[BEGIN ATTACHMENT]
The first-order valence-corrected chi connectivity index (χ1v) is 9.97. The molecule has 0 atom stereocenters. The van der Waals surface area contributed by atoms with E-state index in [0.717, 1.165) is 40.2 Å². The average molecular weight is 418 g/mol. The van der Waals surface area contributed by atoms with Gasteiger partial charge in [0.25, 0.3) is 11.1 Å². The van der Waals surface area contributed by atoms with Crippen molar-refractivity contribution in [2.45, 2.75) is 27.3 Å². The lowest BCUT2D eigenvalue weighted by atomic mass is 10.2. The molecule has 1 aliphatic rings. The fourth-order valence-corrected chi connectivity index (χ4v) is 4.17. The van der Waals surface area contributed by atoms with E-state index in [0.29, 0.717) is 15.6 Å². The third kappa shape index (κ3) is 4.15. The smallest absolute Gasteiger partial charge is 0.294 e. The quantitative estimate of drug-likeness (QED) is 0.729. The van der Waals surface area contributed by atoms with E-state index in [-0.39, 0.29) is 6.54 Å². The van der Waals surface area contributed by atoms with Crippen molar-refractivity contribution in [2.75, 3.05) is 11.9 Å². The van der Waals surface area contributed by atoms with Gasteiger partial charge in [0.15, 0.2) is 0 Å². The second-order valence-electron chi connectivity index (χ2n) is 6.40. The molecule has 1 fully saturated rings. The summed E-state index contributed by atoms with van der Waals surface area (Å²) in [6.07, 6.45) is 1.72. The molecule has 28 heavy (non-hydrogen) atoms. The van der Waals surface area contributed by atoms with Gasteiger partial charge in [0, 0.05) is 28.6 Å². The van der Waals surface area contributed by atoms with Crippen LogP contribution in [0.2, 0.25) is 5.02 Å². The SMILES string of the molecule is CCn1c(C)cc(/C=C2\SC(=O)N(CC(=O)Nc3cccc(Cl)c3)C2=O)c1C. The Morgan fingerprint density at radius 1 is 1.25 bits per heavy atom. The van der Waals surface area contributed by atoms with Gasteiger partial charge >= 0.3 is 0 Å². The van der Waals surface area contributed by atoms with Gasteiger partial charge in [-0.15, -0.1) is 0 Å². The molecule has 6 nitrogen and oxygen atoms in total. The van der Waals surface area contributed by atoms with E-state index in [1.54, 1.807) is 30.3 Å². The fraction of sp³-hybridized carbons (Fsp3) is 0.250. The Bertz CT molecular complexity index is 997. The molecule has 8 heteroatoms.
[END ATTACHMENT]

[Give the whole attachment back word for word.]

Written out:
The first-order valence-corrected chi connectivity index (χ1v) is 9.97. The molecule has 0 atom stereocenters. The van der Waals surface area contributed by atoms with E-state index in [0.717, 1.165) is 40.2 Å². The average molecular weight is 418 g/mol. The van der Waals surface area contributed by atoms with Gasteiger partial charge in [0.25, 0.3) is 11.1 Å². The van der Waals surface area contributed by atoms with Crippen molar-refractivity contribution in [2.45, 2.75) is 27.3 Å². The lowest BCUT2D eigenvalue weighted by atomic mass is 10.2. The molecule has 1 aliphatic rings. The fourth-order valence-corrected chi connectivity index (χ4v) is 4.17. The van der Waals surface area contributed by atoms with E-state index in [0.29, 0.717) is 15.6 Å². The third kappa shape index (κ3) is 4.15. The smallest absolute Gasteiger partial charge is 0.294 e. The quantitative estimate of drug-likeness (QED) is 0.729. The van der Waals surface area contributed by atoms with E-state index in [-0.39, 0.29) is 6.54 Å². The van der Waals surface area contributed by atoms with Crippen molar-refractivity contribution in [2.75, 3.05) is 11.9 Å². The van der Waals surface area contributed by atoms with Gasteiger partial charge in [0.15, 0.2) is 0 Å². The second-order valence-electron chi connectivity index (χ2n) is 6.40. The molecule has 1 fully saturated rings. The summed E-state index contributed by atoms with van der Waals surface area (Å²) in [6.07, 6.45) is 1.72. The molecule has 28 heavy (non-hydrogen) atoms. The van der Waals surface area contributed by atoms with Gasteiger partial charge in [0, 0.05) is 28.6 Å². The van der Waals surface area contributed by atoms with Crippen LogP contribution in [0.2, 0.25) is 5.02 Å². The SMILES string of the molecule is CCn1c(C)cc(/C=C2\SC(=O)N(CC(=O)Nc3cccc(Cl)c3)C2=O)c1C. The Morgan fingerprint density at radius 1 is 1.25 bits per heavy atom. The van der Waals surface area contributed by atoms with Gasteiger partial charge >= 0.3 is 0 Å². The van der Waals surface area contributed by atoms with Gasteiger partial charge in [-0.15, -0.1) is 0 Å². The molecule has 6 nitrogen and oxygen atoms in total. The van der Waals surface area contributed by atoms with E-state index in [1.54, 1.807) is 30.3 Å². The fraction of sp³-hybridized carbons (Fsp3) is 0.250. The Bertz CT molecular complexity index is 997. The molecule has 8 heteroatoms.